The third and fourth of Bartók’s six string quartets represent the acme of the composer’s modernism. At first hearing, the listener’s attention may well be engaged by the highly advanced harmonic and rhythmic idiom of these works. Yet the folk-music influence, so important in Bartók’s music, is never too far from the surface. For all its “modernity,” the Third Quartet is full of references (sometimes veiled, sometimes more overt) to Hungarian folk music. Bartók’s strategy consists in using only one parameter of his folk sources at a time: he will either quote a typical pentatonic cadence from Hungarian folk music (G – C – A) without the rest of the tune, or use a symmetrical melodic structure derived from folk music, but filled out by markedly non-folkloric pitch material. In this way, the traditional and non-traditional elements of his style are fused in a seamless unity.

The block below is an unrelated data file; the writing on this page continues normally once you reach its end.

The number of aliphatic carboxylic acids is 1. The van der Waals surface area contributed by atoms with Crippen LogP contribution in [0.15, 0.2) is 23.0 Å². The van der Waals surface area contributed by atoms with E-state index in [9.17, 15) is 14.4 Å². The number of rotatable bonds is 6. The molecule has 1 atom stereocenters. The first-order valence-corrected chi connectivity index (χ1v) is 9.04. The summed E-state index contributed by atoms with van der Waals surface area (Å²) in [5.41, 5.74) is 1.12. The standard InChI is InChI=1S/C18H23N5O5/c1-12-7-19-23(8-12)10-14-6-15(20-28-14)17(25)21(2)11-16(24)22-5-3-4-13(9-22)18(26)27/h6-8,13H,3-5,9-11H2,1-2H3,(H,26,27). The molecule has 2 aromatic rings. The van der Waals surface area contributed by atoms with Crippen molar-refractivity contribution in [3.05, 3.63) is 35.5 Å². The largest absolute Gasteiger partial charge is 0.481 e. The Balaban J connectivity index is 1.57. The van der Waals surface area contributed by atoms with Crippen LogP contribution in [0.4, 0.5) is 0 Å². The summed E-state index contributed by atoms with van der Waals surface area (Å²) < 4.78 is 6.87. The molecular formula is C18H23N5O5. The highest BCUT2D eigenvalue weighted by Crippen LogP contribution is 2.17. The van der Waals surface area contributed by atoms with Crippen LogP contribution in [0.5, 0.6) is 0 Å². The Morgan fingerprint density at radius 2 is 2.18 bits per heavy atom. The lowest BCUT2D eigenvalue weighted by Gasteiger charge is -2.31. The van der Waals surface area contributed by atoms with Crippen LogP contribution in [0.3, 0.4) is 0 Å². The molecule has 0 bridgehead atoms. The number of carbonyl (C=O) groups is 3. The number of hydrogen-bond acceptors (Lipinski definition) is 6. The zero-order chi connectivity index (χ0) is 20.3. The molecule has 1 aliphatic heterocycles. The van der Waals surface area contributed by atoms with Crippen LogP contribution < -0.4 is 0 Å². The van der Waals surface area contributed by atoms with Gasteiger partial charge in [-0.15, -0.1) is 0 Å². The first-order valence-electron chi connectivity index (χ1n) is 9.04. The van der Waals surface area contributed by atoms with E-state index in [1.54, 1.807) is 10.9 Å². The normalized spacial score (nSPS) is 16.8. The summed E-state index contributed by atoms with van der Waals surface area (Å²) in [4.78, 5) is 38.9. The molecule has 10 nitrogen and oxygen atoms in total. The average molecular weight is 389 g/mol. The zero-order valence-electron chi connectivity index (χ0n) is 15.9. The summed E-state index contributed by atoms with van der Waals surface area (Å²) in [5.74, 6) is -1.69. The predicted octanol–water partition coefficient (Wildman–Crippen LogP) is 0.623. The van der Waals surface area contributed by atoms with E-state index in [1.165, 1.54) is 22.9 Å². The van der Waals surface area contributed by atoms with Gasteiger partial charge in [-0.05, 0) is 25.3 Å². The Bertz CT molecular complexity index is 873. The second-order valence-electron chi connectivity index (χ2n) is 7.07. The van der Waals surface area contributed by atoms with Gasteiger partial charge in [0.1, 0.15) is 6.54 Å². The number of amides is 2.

The Third Quartet is in a single movement but is divided into four clearly demarcated segments. A slow Prima parte and a fast Seconda parte are followed by a varied recapitulation of Part I and a coda based on Part II. The Prima parte is a masterful example of “organic growth”: a complex and variegated movement arises from two or three tiny motifs that are themselves interrelated. One of the most important moments comes at the end of the section, where these tiny motifs coalesce into a long, pentatonic musical phrase (played by the second violin and the viola). The Seconda parte brings together a string of themes in various dance meters both symmetrical and asymmetrical. The dance becomes more and more excited; the themes are developed in contrapuntal imitation, almost as if the dancers tripped over one another. The end of the section was best characterized by Hungarian musicologist János Kárpáti, in his book Bartók’s Chamber Music: “The composer’s ‘scalpel’ continues to strip off the thematic and motivic layers—penetrating right down to the ‘skeleton’ of the themes.” This is followed by the return of the slow tempo (Ricapitulazione della prima parte) in which the short motifs of the work’s opening are “reconfigured” to form a completely new musical entity. Finally, the Coda presents the main thematic material of the Seconda parte in a condensed version, culminating in a climactic ending. © 2023 Peter Laki